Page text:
Three questions to ask in order to find out….
Through years of endless marketing campaigns and beguiling sales practices the financial services industry has managed to convince the public and themselves for that matter, that their commissioned based, "Financial Advisors" are more than just sales people; in fact, they would have you believe they are "Trusted Advisors". They have gone to great lengths to create the illusion that their financial advice is something you can comfortably rely upon to achieve your financial goals. However, their business model would suggest otherwise. Think about this. They give away financial advice for free. You are required to pay only when you buy an investment product. Some investment products pay higher commissions than others. The total cost of the investment products you are sold is not always clear. That's a clear conflict of interest hidden in a wrapper of deception because it places your best interests in opposition to their own interests. In reality, they are sales people not financial advisers, as such; their overarching priority is to make the sale. If they do not sell they do not get paid. A "Financial Consultant" from a major Wall Street firm once told me, "I sell therefore, I am". What effect do you think that conflict of interest has on the quality of the financial advice you receive from investment sales people?
Over time, this basic conflict of interest tends to diminish the quality and objectivity of the financial advice you receive from them. Despite how it may appear in the commercials on television, getting financial advice from a sales person may cost you much more than just the initial commission dollars. It can lead to exorbitant ongoing fees, high transaction costs, ill advised taxable events, and unnecessary losses. This tends to prevent you from achieving your financial goals over time. If pressed on the matter, investment sales people will tell you that some advisors, themselves included, can effectively manage the conflict of interest and others cannot. However, the more sales pressure they are under, the harder it is to manage that conflict. Even when it is managed, more or less, how do you know they are putting your interest ahead of their own? They are not required to do so by law. They are not required by their respective firms to tell you when a cheaper or more effective option is available besides the one they are recommending. Their only requirement is to recommend investment products that are suitable for you based on your stated goals, income, and level of financial sophistication. This is called the "suitability standard of care". It requires investment sales people to narrow the universe of products and services they can sell you to a subset, a so-called "suitable" subset. At that point their legal obligation to you has largely been fulfilled and their financial obligation to themselves takes over. They can sell you anything considered suitable without regard to product quality or cost. In other words, legally they are not required to do what is best for you. That is the core business model of the financial services industry and it serves their interests quite well. Your interests however, are secondary.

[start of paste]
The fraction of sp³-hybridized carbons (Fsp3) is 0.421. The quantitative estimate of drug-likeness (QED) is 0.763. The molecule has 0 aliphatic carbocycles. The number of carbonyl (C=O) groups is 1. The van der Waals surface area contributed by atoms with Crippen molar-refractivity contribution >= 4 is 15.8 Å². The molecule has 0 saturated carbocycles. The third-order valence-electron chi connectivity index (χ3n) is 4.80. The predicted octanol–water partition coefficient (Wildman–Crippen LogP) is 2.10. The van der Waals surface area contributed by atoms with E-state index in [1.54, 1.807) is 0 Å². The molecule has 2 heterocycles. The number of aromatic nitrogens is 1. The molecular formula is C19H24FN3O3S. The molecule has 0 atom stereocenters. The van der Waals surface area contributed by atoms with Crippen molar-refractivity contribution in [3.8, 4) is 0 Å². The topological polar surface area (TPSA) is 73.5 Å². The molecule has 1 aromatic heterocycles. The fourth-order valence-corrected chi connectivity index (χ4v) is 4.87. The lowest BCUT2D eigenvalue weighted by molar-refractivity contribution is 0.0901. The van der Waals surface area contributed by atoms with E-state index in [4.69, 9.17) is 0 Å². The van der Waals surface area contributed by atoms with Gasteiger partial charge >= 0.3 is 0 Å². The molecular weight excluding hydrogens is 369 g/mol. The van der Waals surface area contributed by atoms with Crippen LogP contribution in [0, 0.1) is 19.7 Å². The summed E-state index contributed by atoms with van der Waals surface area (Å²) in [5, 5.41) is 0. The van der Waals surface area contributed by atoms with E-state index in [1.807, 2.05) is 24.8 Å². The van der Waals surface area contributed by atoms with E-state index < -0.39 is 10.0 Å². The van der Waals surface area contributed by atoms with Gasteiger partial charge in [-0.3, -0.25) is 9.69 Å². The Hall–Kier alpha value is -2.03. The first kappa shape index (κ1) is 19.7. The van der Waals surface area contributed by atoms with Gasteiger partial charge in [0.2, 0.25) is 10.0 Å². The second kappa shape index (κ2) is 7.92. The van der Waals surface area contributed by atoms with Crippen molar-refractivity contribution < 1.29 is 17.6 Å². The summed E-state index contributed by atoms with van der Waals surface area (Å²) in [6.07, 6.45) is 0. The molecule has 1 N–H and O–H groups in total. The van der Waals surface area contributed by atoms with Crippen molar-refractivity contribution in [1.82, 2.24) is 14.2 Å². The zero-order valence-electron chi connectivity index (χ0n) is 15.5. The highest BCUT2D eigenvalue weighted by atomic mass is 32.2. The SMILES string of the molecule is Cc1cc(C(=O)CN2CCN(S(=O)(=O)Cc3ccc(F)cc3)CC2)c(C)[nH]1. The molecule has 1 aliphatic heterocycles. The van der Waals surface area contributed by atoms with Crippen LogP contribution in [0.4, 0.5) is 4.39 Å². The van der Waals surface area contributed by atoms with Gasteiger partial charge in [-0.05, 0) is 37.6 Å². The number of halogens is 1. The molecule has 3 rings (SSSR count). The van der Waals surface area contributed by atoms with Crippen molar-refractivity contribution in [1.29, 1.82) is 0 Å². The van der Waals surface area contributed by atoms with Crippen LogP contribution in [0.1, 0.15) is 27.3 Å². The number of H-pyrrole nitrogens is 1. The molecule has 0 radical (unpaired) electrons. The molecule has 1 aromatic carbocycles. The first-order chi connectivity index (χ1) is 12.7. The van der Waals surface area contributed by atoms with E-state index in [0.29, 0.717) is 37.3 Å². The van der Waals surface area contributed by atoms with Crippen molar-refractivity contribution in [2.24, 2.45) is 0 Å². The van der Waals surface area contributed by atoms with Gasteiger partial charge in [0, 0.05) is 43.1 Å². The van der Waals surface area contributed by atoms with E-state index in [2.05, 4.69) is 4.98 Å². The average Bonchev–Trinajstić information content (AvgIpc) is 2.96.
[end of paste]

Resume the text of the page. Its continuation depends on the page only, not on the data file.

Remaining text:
How can you determine whether or not you are getting financial advice from a salesperson? Ask your advisor the following three questions:
1. Are you legally required to put my interest ahead of your own interest?
2. Is it your primary business to provide me financial advice?
3. Can I just pay you for advice and buy my investments someplace else?
If the answer is "no" to any of these questions (it will probably be "no" to all three) then you are probably working with an investment sales person and not a true financial adviser. It is critical that you know the difference between the two. Most people, if properly informed, would not elect to entrust their most important financial decisions to someone whose primary responsibility is to sell them suitable investments. Instead, most people would elect to work with someone whose primary responsibility is to provide unbiased and objective financial advice and guidance.
With a lifetime of working, saving, and investing ahead of you, the quality of the financial advice you receive along the way will make a big difference in the amount of wealth you are able to accumulate. It's imperative that you make smart financial decisions along the way regarding risk, fees, taxes, trading expenses, and other hidden costs. The stakes are indeed high, too high to entrust your future to financial advice that may be conflicted. You need transparent, objective, and unbiased advice and guidance from someone whose primary responsibility is to provide you that advice as a fiduciary practitioner, not as a sales person.
To learn more about quality financial advice and guidance and the fiduciary standard of care, contact us. Quality financial advice is available. Make sure you are getting it.
"Enjoy life and build wealth.....you can do both." "I'm Keith Donnell your Certified Financial Planner Professional."
Keith Donnell is a Certified Financial Planner Professional with 25 years of experience helping people plan for major life events such as paying for college, providing for a child with special needs, retirement planning, retirement income planning, estate planning, and more. He can be reached at firstname.lastname@example.org.